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The Digital Nexus: Identity, Agency, and Political Engagement

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Book Series: Cultural Dialectics ISSN: 19158378 ISBN: 9781771991292 9781771991308 9781771991315 9781771991322 Year: Pages: 352 DOI: 10.15215/aupress/9781771991292.01 Language: English
Publisher: Athabasca University Press
Subject: Media and communication
Added to DOAB on : 2016-08-10 20:36:51
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Over half a century ago, in The Gutenberg Galaxy (1962), Marshall McLuhan noted that the overlap of traditional print and new electronic media like radio and television produced widespread upheaval in personal and public life: Even without collision, such co-existence of technologies and awareness brings trauma and tension to every living person. Our most ordinary and conventional attitudes seem suddenly twisted into gargoyles and grotesques. Familiar institutions and associations seem at times menacing and malignant. These multiple transformations, which are the normal consequence of introducing new media into any society whatever, need special study.The trauma and tension in the daily lives of citizens as described here by McLuhan was only intensified by the arrival of digital media and the Web in the following decades. The rapidly evolving digital realm held a powerful promise for creative and constructive good—a promise so alluring that much of the inquiry into this new environment focused on its potential rather than its profound impact on every sphere of civic, commercial, and private life. The totalizing scope of the combined effects of computerization and the worldwide network are the subject of the essays in The Digital Nexus, a volume that responds to McLuhan’s request for a “special study” of the tsunami-like transformation of the communication landscape.These critical excursions provide analysis of and insight into the way new media technologies change the workings of social engagement for personal expression, social interaction, and political engagement. The contributors investigate the terms and conditions under which our digital society is unfolding and provide compelling arguments for the need to develop an accurate grasp of the architecture of the Web and the challenges that ubiquitous connectivity undoubtedly delivers to both public and private life.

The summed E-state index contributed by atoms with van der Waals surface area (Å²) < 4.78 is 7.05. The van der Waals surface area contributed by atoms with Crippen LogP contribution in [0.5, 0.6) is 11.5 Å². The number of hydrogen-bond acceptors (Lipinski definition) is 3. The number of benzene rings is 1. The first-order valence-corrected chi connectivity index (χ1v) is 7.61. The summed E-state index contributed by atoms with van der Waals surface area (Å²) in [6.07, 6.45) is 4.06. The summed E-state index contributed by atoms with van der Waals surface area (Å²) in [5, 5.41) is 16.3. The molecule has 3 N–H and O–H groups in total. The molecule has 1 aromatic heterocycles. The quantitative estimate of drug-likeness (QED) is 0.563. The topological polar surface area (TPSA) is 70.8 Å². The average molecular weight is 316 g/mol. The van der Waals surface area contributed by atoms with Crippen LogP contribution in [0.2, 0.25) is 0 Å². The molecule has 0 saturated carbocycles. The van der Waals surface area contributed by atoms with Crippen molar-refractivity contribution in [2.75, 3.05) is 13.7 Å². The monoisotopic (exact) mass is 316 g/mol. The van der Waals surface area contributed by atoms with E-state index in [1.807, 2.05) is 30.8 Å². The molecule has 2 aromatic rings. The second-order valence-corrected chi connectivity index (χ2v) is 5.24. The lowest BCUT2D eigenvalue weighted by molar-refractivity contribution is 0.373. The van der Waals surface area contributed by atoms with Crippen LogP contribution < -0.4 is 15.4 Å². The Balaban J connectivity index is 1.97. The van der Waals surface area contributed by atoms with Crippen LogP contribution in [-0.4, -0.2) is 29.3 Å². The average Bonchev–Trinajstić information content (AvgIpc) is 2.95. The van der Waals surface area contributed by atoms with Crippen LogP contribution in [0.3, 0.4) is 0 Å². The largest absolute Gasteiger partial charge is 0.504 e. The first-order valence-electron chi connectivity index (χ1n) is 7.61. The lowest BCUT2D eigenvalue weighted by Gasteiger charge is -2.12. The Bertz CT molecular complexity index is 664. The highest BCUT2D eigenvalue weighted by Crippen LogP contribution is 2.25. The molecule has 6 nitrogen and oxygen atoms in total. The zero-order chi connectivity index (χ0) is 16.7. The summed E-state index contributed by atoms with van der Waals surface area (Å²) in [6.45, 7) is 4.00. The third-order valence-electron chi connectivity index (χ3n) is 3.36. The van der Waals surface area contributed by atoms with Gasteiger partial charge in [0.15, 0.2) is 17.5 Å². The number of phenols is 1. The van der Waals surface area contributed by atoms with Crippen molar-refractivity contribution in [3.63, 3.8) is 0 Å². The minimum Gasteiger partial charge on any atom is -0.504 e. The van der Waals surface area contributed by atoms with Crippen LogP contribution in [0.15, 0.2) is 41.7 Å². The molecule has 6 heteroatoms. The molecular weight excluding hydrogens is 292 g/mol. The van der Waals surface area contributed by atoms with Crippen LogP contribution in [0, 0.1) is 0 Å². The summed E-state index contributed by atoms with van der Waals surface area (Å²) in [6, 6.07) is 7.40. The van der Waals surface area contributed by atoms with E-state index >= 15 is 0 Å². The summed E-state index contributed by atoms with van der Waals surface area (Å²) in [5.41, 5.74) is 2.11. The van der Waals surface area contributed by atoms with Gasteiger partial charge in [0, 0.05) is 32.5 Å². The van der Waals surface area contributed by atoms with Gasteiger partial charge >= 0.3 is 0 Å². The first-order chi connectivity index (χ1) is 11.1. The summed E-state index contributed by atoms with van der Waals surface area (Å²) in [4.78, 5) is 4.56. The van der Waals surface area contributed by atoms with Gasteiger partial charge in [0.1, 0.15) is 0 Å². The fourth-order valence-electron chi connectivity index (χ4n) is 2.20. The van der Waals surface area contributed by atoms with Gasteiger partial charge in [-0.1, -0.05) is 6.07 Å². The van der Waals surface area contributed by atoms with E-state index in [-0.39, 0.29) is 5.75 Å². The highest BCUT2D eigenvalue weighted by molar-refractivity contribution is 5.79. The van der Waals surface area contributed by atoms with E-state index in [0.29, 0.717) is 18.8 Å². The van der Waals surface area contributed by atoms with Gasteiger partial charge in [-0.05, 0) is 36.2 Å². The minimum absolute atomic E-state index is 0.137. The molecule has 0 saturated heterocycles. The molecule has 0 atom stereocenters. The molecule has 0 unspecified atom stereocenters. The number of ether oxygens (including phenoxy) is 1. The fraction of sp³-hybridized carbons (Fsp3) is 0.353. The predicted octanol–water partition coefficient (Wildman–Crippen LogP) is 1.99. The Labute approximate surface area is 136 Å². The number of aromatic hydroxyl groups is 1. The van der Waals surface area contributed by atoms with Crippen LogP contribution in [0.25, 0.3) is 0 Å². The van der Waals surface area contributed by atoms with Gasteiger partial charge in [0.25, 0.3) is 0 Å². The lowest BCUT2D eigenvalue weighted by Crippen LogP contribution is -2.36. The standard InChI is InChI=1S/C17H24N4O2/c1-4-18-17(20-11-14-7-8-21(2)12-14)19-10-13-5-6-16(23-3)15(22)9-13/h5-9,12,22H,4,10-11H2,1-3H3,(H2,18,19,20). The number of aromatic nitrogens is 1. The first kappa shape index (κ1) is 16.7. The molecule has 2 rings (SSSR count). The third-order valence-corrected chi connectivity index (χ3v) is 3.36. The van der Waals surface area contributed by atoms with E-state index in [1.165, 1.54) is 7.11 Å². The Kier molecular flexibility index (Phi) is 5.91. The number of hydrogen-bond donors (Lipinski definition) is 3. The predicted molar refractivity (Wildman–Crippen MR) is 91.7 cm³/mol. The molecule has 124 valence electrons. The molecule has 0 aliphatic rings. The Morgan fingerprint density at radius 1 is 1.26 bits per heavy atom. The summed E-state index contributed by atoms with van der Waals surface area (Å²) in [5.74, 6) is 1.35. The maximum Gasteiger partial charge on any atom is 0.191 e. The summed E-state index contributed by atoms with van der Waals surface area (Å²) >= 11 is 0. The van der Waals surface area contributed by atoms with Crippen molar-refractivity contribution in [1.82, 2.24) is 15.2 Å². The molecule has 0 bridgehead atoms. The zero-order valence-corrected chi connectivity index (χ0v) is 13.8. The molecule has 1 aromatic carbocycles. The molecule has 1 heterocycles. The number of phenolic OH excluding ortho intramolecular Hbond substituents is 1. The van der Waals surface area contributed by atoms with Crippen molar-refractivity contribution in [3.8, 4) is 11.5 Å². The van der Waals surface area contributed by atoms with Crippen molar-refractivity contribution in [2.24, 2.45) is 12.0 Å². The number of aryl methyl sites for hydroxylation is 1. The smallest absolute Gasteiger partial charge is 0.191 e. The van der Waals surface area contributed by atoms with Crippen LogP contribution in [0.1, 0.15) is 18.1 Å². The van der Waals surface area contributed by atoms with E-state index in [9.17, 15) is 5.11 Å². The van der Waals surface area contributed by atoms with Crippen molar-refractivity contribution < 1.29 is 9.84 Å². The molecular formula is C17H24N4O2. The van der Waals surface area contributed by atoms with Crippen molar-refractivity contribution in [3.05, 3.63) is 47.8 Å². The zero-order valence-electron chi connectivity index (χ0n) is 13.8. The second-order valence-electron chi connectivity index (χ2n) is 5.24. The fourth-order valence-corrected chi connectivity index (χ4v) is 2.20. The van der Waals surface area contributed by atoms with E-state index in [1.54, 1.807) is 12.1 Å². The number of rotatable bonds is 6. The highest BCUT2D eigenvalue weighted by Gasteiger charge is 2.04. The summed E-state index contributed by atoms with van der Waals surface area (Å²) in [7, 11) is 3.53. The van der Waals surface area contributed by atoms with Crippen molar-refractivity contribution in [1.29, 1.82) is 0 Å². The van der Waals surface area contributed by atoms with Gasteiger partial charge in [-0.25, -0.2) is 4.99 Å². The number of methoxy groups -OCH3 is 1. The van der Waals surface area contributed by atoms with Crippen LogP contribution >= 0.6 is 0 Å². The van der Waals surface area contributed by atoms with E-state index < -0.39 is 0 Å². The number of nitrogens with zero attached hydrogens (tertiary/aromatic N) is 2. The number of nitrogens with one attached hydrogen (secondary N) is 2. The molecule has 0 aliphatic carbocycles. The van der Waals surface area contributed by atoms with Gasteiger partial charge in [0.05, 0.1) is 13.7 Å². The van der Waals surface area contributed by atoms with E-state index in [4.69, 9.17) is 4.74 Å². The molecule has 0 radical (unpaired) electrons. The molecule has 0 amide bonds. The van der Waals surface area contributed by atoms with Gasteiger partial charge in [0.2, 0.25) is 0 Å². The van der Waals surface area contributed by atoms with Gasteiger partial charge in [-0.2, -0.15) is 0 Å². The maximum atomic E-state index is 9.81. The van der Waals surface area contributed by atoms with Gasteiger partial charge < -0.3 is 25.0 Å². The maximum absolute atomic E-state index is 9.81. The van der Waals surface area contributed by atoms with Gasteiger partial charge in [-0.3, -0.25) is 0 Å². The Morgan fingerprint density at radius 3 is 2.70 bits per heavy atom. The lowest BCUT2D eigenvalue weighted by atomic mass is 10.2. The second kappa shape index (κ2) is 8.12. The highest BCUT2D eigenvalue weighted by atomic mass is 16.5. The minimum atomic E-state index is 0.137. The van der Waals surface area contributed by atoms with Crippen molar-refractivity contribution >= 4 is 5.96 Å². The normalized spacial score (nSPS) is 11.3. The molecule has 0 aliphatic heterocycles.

The Medium Is the Monster: Canadian Adaptations of Frankenstein and the Discourse of Technology

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ISBN: 9781771992367 9781771992244 9781771992251 9781771992268 Year: Pages: 248 DOI: 10.15215/aupress/9781771992244.01 Language: English
Publisher: Athabasca University Press
Subject: Languages and Literatures --- Media and communication
Added to DOAB on : 2018-08-29 23:33:03
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Technology, a word that emerged historically first to denote the study of any art or technique, has come, in modernity, to describe advanced machines, industrial systems, and media. McCutcheon argues that it is Mary Shelley’s 1818 novel Frankenstein that effectively reinvented the meaning of the word for modern English. It was then Marshall McLuhan’s media theory and its adaptations in Canadian popular culture that popularized, even globalized, a Frankensteinian sense of technology. The Medium Is the Monster shows how we cannot talk about technology—that human-made monstrosity—today without conjuring Frankenstein, thanks in large part to its Canadian adaptations by pop culture icons such as David Cronenberg, William Gibson, Margaret Atwood, and Deadmau5. In the unexpected connections illustrated by The Medium Is the Monster, McCutcheon brings a fresh approach to studying adaptations, popular culture, and technology.

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